The agony of defeat is not nearly as wretched as the race itself, just ask Dallas Cain and the other survivors of the Subaru Ironman Canada triathlon held in Penticton on Sunday.
Over 2,800 athletes stood in the water and on the beaches of Okanagan Lake waiting for the start of the 3.8-kilometre swim; the first leg of the triathlon that also includes a 180 km bike ride and a 42.2 km run.
Little did they know what conditions awaited them somewhere down the road, conditions that would force almost 300 to quit and many more require medical attention.
But despite the 36 C heat, blustery winds and the sun beating down on racers like a hammer, Cain had his best finish ever, placing 18th overall and 16th among professionals in what was one of the most demanding races he has ever entered.
“I feel a little bit like I was in a good car accident right now,” said Cain on Monday. “The time wasn’t exactly what I wanted, but given what the day gave me, I was really happy with how I placed and how I dug in and just kept moving.”
The Rossland triathlete did not break the elusive nine-hour mark, finishing the race in nine-hours, 26-minutes and 44-seconds. Only seven racers beat the benchmark, including Penticton’s Jordan Rapp who won the race in 8:28.09.
Cain came out of the water in 26th place after a 1:06:35 swim, he moved his way up on the bike with the 16th fastest time, 4:55:07, and continued to advance during the most difficult stage, the marathon, putting up the 14th best time, 3:20:57.
“I struggled in the swim and road the bike as intelligently as I could to set up a good run. I got off the bike feeling okay and kept moving up in the field – I went through some guys who were very good and doing it for a long time, so that kind of gave me a lift.”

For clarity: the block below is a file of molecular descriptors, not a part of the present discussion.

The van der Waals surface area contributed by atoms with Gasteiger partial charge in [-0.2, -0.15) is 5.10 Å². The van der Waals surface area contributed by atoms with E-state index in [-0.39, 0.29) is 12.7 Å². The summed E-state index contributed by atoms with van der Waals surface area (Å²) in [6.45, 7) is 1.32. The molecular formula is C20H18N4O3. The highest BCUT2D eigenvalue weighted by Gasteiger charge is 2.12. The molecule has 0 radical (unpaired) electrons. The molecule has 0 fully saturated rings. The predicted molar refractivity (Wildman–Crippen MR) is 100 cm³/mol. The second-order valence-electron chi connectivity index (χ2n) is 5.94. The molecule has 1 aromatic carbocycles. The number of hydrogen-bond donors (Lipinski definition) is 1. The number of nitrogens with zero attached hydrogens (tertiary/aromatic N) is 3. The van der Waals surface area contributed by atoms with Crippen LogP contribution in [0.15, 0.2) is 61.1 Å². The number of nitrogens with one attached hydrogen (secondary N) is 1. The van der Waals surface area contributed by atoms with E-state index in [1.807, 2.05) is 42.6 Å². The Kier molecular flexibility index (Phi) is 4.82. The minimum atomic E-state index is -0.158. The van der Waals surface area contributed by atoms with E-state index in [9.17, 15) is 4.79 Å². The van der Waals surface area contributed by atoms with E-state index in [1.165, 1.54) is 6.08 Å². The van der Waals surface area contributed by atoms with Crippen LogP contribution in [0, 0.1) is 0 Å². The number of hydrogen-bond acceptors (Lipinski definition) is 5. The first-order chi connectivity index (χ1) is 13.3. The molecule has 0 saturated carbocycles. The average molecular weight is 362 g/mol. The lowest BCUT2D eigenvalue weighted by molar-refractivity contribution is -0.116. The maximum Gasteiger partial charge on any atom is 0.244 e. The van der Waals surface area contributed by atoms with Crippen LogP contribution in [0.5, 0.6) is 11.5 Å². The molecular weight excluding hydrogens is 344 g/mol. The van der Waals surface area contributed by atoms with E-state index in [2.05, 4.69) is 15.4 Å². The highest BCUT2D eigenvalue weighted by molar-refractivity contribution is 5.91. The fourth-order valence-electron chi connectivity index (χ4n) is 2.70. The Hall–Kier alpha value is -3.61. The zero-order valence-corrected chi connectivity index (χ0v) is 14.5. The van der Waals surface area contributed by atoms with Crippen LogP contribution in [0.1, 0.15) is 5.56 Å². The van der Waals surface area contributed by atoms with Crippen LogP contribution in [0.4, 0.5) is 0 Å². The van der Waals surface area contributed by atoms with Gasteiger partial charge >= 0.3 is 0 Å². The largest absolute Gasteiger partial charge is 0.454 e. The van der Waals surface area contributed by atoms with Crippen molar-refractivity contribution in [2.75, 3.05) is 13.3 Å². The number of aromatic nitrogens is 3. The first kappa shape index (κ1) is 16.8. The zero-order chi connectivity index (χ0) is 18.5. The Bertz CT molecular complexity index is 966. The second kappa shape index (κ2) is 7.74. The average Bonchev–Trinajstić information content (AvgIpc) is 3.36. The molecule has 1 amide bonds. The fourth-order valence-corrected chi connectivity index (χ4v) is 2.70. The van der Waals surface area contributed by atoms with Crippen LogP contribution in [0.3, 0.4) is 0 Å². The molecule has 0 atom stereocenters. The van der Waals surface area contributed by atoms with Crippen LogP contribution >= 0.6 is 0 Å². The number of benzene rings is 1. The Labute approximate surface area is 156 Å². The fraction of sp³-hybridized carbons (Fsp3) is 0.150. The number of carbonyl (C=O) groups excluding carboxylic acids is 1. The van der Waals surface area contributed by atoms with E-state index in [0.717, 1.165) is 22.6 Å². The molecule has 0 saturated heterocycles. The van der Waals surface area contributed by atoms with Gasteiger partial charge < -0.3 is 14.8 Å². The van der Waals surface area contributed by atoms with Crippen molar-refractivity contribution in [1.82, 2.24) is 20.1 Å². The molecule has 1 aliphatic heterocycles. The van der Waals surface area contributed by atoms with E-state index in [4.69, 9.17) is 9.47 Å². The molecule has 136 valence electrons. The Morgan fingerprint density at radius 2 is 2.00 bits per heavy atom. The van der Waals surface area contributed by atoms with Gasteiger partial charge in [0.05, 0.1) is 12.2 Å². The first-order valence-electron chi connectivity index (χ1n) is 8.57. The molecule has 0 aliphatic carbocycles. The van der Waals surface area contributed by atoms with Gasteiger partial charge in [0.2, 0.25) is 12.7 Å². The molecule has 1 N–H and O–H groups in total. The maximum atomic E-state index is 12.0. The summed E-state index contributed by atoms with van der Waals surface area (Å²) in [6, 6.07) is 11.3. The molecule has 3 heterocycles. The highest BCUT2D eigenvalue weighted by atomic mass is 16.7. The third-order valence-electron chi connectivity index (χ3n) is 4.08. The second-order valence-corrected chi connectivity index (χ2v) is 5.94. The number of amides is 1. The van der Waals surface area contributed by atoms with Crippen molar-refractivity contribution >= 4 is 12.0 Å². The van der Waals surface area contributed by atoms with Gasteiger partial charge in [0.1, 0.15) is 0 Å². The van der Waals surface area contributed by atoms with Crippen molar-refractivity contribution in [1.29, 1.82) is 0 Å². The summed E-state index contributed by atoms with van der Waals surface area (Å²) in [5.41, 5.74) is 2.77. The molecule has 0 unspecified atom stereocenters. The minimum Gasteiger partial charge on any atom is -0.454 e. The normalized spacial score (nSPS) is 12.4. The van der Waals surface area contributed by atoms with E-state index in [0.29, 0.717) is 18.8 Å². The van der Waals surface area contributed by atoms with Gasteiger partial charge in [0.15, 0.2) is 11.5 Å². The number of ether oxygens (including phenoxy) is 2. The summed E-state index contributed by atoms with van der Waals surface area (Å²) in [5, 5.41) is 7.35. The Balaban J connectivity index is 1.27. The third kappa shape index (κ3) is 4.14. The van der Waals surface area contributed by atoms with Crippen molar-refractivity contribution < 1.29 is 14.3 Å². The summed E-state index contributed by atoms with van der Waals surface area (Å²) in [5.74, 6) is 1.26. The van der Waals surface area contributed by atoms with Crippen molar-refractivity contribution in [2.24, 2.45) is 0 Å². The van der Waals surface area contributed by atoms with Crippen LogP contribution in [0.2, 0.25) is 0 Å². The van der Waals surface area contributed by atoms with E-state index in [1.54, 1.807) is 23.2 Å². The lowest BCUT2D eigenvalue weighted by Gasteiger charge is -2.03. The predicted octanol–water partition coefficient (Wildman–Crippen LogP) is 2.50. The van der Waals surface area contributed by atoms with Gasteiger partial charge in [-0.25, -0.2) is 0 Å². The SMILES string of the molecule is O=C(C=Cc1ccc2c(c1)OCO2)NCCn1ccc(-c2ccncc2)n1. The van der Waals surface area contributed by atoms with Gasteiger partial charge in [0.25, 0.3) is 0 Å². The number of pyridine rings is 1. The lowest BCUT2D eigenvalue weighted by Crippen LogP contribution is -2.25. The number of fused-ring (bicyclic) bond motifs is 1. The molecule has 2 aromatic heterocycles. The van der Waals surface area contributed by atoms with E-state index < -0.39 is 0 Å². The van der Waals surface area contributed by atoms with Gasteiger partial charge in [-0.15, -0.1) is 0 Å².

But the merciless heat compounded the physical toll of such a race.
“You’re running and it’s a weird place you go to mentally when you’re that dehydrated and staring at the lake. You can hear the waves crashing and you’re like 10-feet from the water, and your brain is saying, ‘Come on, jump in the lake.’”
Cain has raced in Ironman Hawaii and he says even the heat of the tropical island was not near as stifling as that in Penticton.
“The heat was a dry, windy heat. It was the toughest one I’ve done for sure.”
The psychological strain was almost as hard as the physical, as Cain willed himself through to the finish. The experience of 13 races helped, as he made his way through the pack, staying focused until the end.
Part of Cain’s motivation was his brother Ryan who also entered and finished second in the amateur and 19th overall, just over six minutes behind Dallas.
“He helped to keep me moving just to make sure I beat him,” laughed Dallas.
At the finish line, Dallas collapsed. Although he says it wasn’t serious, he couldn’t keep down any fluids so was attended to by medical attendants and re-hydrated.
As he lay in the medical tent, he watched “the carnage of people being brought in.” Ambulances unloaded dozens of would-be triathletes as attendants cared for those seized, contorted and exhausted.
But he kept an eye on his watch until Ryan finished and they could “celebrate” their mutual accomplishment – for although it wasn’t a win, it was certainly a victory for both Cain brothers.